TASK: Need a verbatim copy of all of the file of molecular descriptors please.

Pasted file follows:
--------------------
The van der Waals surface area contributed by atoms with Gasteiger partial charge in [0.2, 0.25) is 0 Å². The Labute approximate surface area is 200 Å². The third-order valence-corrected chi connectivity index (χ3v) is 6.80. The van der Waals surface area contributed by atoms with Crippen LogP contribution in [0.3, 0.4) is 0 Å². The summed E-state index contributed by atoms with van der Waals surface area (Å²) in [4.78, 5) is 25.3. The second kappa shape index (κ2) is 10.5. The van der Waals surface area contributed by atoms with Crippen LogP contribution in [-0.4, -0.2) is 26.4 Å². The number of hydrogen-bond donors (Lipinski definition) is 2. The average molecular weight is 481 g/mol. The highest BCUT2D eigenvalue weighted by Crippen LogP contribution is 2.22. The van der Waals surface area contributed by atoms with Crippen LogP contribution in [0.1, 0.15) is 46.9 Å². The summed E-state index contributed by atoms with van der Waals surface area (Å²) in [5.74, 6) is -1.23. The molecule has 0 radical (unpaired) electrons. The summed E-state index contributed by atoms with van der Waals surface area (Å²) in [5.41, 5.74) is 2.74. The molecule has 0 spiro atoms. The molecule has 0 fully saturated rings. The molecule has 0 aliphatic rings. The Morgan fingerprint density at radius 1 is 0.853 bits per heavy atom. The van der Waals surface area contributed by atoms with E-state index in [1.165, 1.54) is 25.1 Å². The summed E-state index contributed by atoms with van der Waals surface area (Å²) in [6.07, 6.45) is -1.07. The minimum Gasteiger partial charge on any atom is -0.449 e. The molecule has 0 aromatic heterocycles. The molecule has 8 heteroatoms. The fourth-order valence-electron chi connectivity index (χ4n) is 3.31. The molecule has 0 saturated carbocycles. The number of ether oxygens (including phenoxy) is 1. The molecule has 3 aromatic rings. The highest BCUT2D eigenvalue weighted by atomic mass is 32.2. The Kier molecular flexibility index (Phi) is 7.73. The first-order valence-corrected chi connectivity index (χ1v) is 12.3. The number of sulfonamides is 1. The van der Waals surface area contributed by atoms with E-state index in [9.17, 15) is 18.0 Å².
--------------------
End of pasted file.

The van der Waals surface area contributed by atoms with Gasteiger partial charge in [0.2, 0.25) is 0 Å². The Labute approximate surface area is 200 Å². The third-order valence-corrected chi connectivity index (χ3v) is 6.80. The van der Waals surface area contributed by atoms with Crippen LogP contribution in [0.3, 0.4) is 0 Å². The summed E-state index contributed by atoms with van der Waals surface area (Å²) in [4.78, 5) is 25.3. The second kappa shape index (κ2) is 10.5. The van der Waals surface area contributed by atoms with Crippen LogP contribution in [-0.4, -0.2) is 26.4 Å². The number of hydrogen-bond donors (Lipinski definition) is 2. The average molecular weight is 481 g/mol. The highest BCUT2D eigenvalue weighted by Crippen LogP contribution is 2.22. The van der Waals surface area contributed by atoms with Crippen LogP contribution in [0.1, 0.15) is 46.9 Å². The summed E-state index contributed by atoms with van der Waals surface area (Å²) in [5.74, 6) is -1.23. The molecule has 0 radical (unpaired) electrons. The summed E-state index contributed by atoms with van der Waals surface area (Å²) in [5.41, 5.74) is 2.74. The molecule has 0 spiro atoms. The molecule has 0 fully saturated rings. The molecule has 0 aliphatic rings. The Morgan fingerprint density at radius 1 is 0.853 bits per heavy atom. The van der Waals surface area contributed by atoms with E-state index in [1.165, 1.54) is 25.1 Å². The summed E-state index contributed by atoms with van der Waals surface area (Å²) in [6.07, 6.45) is -1.07. The minimum Gasteiger partial charge on any atom is -0.449 e. The molecule has 0 aromatic heterocycles. The molecule has 8 heteroatoms. The fourth-order valence-electron chi connectivity index (χ4n) is 3.31. The molecule has 0 saturated carbocycles. The number of ether oxygens (including phenoxy) is 1. The molecule has 3 aromatic rings. The highest BCUT2D eigenvalue weighted by atomic mass is 32.2. The Kier molecular flexibility index (Phi) is 7.73. The first-order valence-corrected chi connectivity index (χ1v) is 12.3. The number of sulfonamides is 1. The van der Waals surface area contributed by atoms with E-state index in [9.17, 15) is 18.0 Å².